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Federer Relishing ‘Outsider’ Status At Roland Garros

Roger Federer has won more Grand Slams than anyone (20), spent more weeks at No. 1 than anyone (310), and he owns the Career Grand Slam, which includes his 2009 Roland Garros title.

But to the third-seeded Federer, those accomplishments mean little this fortnight at Roland Garros, his first in Paris since 2015. To the 37-year-old Swiss, he’s the “outsider” looking in on the favourites, such as 11-time champion Rafael Nadal and World No. 1 Novak Djokovic.

It’s nice to be an outsider. That’s how I feel, anyhow. Just see how it goes. I know when Wimbledon comes around, sure, I’ll be probably a higher favourite. That’s OK, too. I’m happy that I’m there where I am,” Federer said.

The Swiss returned to a packed Court Philippe Chatrier without drama on Sunday, day one of the season’s second Grand Slam, advancing 6-2, 6-4, 6-4 against Italy’s Lorenzo Sonego. And although the fan support remains enthusiastic for Federer in Paris, he is viewing his return differently than past experiences at Roland Garros.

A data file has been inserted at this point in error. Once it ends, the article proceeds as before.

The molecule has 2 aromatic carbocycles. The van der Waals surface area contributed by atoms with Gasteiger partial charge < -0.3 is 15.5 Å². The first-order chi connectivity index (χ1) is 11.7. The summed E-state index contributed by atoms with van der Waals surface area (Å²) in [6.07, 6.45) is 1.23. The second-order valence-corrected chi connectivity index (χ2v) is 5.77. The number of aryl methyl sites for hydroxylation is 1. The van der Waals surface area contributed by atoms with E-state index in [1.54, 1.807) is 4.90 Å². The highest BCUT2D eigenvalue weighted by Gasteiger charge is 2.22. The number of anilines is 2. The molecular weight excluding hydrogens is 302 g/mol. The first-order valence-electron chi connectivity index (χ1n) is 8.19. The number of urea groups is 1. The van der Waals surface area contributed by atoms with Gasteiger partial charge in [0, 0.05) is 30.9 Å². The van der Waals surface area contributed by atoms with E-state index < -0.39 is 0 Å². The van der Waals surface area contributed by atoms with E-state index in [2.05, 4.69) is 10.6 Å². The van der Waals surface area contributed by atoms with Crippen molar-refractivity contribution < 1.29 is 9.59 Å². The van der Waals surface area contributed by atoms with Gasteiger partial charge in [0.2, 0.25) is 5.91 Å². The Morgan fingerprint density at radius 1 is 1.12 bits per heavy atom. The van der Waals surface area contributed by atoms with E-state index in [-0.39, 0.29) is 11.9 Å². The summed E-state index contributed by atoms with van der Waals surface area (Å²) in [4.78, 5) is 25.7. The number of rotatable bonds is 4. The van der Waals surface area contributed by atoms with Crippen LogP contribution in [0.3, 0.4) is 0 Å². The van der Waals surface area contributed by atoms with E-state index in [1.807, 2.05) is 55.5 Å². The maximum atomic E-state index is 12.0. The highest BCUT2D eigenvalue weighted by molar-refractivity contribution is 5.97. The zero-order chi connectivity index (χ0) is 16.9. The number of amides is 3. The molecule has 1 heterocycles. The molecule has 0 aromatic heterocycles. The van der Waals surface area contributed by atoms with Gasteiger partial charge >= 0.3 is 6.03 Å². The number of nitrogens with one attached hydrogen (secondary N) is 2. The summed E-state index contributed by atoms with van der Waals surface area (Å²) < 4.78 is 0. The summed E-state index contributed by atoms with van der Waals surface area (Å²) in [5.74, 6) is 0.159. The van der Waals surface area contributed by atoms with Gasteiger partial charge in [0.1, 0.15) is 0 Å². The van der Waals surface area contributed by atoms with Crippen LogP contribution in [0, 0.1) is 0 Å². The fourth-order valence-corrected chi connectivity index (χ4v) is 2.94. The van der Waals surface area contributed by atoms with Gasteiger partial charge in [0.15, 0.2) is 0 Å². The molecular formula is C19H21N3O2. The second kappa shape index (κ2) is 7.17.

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For many years it was either, if I don’t win, it’s a disappointment, and you explain yourself in the press room. People don’t understand why you lost,” Federer said.

But now, he said, “I feel like if I lost first round or in the final or wherever it is, people would be, ‘OK, that could have happened.’

I like that approach for me also once in a while. It relaxes you on the bigger points maybe, or it relaxes you subconsciously as you walk through the grounds and go to practice and go to the press room,” he said.

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Federer, and athletes in all sports, have been known to downplay expectations and set the bar low for their future performances. But Federer insisted he’s being honest.

This is not a show I’m putting on. This is the truth. I really don’t know how far I can go in this event, and I am very happy with my first round. It was a really good performance,” Federer said.

The Swiss also shared why he, with four children and a wife, still travels the world and plays in events such as Roland Garros: Pure passion.

“I love the ATP Tour,” he said. “I love to play. The traveling, to me, doesn’t bother me too much. I feel like I have a lot of friends around the world, so it’s nice to see them as well. I think that’s also helpful, going to places and getting to see my old friends I only see maybe once a year. [I’m] just very happy with how things are going on the Tour.”

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